Vast expanses of grass and sky once covered about 110 million acres in Minnesota, North Dakota and South Dakota. These grasslands are home to some of our most iconic animals from the majestic bison to the black-footed ferret and the greater prairie chicken.
Today grasslands are the most imperiled habitat on Earth, with a rate of destruction exceeding that of tropical rainforests. Temperate grasslands alone, like those in the Midwest and Great Plains, are being lost at a rate eight times faster than they are being protected.
The many benefits grasslands provide are rarely recognized. They pull pollutants from the air and water, help prevent flooding and soil erosion, and capture and store carbon dioxide. Prairie grasses offer nourishing forage to grazing animals like bison and cattle. For hunters, bird-watchers and wildflower enthusiasts, prairies are priceless places to enjoy nature. North Dakota, South Dakota and Minnesota still retain some of the highest value, most intact prairies on Earth.
The Nature Conservancy is working with ranchers, public agencies and communities to protect 11.5 million acres of the best remaining prairie in the three states. We are sharing our expertise in controlled fire, grazing and invasive species management to help restore the vitality of grasslands on public and private lands. And, we are helping catalyze the growth of a new, grass-based economy in core grassland areas to help sustain them into the future.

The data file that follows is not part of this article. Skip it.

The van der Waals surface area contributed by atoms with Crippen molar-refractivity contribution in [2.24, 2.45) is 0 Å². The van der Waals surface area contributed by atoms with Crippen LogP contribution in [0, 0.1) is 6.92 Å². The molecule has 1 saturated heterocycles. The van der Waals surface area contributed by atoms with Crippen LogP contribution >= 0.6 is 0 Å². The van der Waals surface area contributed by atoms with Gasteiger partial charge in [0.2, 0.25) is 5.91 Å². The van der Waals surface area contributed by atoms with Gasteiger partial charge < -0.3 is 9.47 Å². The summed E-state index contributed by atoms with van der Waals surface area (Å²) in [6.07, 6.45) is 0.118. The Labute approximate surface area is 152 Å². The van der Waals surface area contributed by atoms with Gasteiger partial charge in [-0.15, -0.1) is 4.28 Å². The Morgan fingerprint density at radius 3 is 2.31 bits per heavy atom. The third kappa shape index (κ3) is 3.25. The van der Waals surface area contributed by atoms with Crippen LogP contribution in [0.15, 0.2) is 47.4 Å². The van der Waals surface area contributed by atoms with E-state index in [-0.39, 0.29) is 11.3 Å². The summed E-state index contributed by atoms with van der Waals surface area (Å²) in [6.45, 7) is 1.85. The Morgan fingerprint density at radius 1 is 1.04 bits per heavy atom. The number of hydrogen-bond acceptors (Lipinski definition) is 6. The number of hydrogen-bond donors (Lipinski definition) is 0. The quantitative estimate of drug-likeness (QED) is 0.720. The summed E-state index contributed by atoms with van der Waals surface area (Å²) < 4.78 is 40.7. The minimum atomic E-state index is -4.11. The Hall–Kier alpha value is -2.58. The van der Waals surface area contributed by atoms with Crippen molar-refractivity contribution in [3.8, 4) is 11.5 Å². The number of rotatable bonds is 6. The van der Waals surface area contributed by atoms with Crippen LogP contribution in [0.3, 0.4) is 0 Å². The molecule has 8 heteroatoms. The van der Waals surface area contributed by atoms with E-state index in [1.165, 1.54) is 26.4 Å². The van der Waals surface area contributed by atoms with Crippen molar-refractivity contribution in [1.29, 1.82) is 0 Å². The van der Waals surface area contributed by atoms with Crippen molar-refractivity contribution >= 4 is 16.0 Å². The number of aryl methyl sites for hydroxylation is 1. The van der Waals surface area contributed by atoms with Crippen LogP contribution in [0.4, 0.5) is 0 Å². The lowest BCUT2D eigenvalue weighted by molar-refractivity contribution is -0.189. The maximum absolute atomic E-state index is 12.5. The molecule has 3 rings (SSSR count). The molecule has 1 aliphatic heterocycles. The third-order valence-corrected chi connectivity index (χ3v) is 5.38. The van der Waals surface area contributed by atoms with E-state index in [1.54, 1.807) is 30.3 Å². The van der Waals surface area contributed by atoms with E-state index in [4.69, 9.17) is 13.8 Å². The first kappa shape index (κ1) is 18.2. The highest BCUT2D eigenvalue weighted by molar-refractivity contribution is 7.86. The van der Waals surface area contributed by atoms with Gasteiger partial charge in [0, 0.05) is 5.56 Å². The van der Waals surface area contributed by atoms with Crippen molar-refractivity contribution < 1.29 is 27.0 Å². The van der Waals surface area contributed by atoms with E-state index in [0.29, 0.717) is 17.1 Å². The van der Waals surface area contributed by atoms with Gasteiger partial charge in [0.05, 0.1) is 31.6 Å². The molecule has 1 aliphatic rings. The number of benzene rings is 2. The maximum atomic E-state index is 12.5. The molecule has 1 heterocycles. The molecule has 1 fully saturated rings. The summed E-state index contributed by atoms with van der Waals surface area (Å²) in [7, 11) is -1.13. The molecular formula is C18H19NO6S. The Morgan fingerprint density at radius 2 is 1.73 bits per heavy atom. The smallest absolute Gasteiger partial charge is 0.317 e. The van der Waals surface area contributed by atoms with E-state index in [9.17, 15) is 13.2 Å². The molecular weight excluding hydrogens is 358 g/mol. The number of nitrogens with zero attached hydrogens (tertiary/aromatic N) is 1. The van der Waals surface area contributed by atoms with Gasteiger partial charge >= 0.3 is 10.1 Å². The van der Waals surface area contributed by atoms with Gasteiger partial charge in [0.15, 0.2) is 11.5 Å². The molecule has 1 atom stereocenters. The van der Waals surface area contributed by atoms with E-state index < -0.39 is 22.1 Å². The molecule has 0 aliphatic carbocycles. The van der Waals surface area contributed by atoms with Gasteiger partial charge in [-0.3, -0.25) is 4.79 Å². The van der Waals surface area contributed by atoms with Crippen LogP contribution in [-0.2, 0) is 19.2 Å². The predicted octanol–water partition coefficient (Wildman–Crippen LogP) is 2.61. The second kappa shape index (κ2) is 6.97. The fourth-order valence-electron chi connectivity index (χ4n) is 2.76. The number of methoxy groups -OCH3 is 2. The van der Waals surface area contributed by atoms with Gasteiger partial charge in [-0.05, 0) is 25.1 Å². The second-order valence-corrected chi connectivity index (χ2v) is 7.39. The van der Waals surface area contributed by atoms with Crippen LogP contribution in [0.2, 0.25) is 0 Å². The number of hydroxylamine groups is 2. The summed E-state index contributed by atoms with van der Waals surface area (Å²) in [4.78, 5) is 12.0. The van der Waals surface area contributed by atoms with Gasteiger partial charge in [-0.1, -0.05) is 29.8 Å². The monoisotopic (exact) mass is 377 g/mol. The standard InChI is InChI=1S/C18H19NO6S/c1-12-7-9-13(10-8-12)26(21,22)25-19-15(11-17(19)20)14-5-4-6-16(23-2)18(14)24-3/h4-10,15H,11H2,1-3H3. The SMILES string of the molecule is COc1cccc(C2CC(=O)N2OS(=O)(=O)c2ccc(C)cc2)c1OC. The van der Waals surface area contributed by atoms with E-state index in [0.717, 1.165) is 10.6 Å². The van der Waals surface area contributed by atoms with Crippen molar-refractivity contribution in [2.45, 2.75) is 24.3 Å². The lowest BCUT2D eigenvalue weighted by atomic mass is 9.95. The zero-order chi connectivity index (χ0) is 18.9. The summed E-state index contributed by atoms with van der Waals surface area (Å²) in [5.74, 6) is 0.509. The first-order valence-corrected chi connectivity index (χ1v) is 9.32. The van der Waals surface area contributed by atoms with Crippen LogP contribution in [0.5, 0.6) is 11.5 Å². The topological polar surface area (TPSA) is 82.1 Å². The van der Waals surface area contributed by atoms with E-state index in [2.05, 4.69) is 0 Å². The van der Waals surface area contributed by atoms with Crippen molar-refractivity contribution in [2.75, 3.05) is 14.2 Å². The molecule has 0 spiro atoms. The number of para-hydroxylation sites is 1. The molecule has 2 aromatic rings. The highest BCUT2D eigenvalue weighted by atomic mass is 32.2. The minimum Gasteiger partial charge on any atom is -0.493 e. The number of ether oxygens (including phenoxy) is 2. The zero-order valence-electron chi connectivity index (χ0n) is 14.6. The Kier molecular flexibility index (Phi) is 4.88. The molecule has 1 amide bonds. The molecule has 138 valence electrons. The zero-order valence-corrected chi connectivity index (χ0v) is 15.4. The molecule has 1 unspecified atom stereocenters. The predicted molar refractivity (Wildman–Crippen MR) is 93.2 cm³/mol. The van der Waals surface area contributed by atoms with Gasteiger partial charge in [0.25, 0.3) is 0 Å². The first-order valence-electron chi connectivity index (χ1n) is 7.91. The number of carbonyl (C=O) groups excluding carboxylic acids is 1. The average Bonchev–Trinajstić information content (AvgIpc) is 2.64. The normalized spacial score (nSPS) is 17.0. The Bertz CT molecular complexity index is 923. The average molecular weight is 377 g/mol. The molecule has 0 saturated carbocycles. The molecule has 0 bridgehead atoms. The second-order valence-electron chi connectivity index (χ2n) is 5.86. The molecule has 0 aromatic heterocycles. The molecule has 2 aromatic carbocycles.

Grassland Conservation Program Director Neal Feeken’s focus is finding innovative ways to help protect native grasslands in Minnesota, North Dakota and South Dakota.
The Conservancy uses fire to restore native grasslands and provide many benefits to people and nature.
Prairie Ecologist Marissa Ahlering’s research helps guide the Conservancy’s work to protect grassland plants, animals and habitats in Minnesota, North Dakota and South Dakota.
We’re working with landowners and other conservation organizations to protect the remaining 90,000 acres of native prairie and savanna in Minnesota.
The Minnesota Prairie Conservation Plan outlines a strategy to protect the state’s remaining native prairies, grasslands and wetlands.
The Dakota Grassland Conservation Area is an ambitious effort to protect millions of acres of grassland in the Prairie Pothole Region of North and South Dakota.
The Prairie Coteau Habitat Partnership is conserving grassland habitat in South Dakota and Minnesota.
Glacial Ridge is the largest prairie-wetland restoration in U.S. history and created what is now Glacial Ridge National Wildlife Refuge.
This map shows the lands and waters protected by The Nature Conservancy with funding from Minnesota's Clean Water, Land and Legacy Amendment.
The Conservancy has brought bison back to the prairie on its lands in North and South Dakota where the disturbance caused by their grazing is helping keep the grasslands healthy.
At Chippewa Prairie in Minnesota, we’re using GPS tracking to see the effect that cattle grazing and fire combined are having on the health of the prairie.
We’re helping restore populations of the rare black-footed ferret in Conata Basin in South Dakota.